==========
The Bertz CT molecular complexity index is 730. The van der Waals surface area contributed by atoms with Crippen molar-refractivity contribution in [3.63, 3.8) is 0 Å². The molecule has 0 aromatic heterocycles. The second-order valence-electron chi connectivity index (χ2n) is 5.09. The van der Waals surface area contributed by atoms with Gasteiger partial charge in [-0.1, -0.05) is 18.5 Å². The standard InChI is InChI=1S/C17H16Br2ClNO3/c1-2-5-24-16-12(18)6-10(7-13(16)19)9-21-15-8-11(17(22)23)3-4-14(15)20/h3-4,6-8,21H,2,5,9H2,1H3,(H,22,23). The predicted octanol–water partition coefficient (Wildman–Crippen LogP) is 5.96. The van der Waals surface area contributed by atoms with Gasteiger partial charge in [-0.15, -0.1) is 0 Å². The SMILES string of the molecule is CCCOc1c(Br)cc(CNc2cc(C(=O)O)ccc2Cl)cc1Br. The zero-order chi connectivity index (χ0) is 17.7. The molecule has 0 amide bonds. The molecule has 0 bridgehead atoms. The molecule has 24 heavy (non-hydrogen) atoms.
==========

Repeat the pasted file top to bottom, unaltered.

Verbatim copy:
The Bertz CT molecular complexity index is 730. The van der Waals surface area contributed by atoms with Crippen molar-refractivity contribution in [3.63, 3.8) is 0 Å². The molecule has 0 aromatic heterocycles. The second-order valence-electron chi connectivity index (χ2n) is 5.09. The van der Waals surface area contributed by atoms with Gasteiger partial charge in [-0.1, -0.05) is 18.5 Å². The standard InChI is InChI=1S/C17H16Br2ClNO3/c1-2-5-24-16-12(18)6-10(7-13(16)19)9-21-15-8-11(17(22)23)3-4-14(15)20/h3-4,6-8,21H,2,5,9H2,1H3,(H,22,23). The predicted octanol–water partition coefficient (Wildman–Crippen LogP) is 5.96. The van der Waals surface area contributed by atoms with Gasteiger partial charge in [-0.15, -0.1) is 0 Å². The SMILES string of the molecule is CCCOc1c(Br)cc(CNc2cc(C(=O)O)ccc2Cl)cc1Br. The zero-order chi connectivity index (χ0) is 17.7. The molecule has 0 amide bonds. The molecule has 0 bridgehead atoms. The molecule has 24 heavy (non-hydrogen) atoms.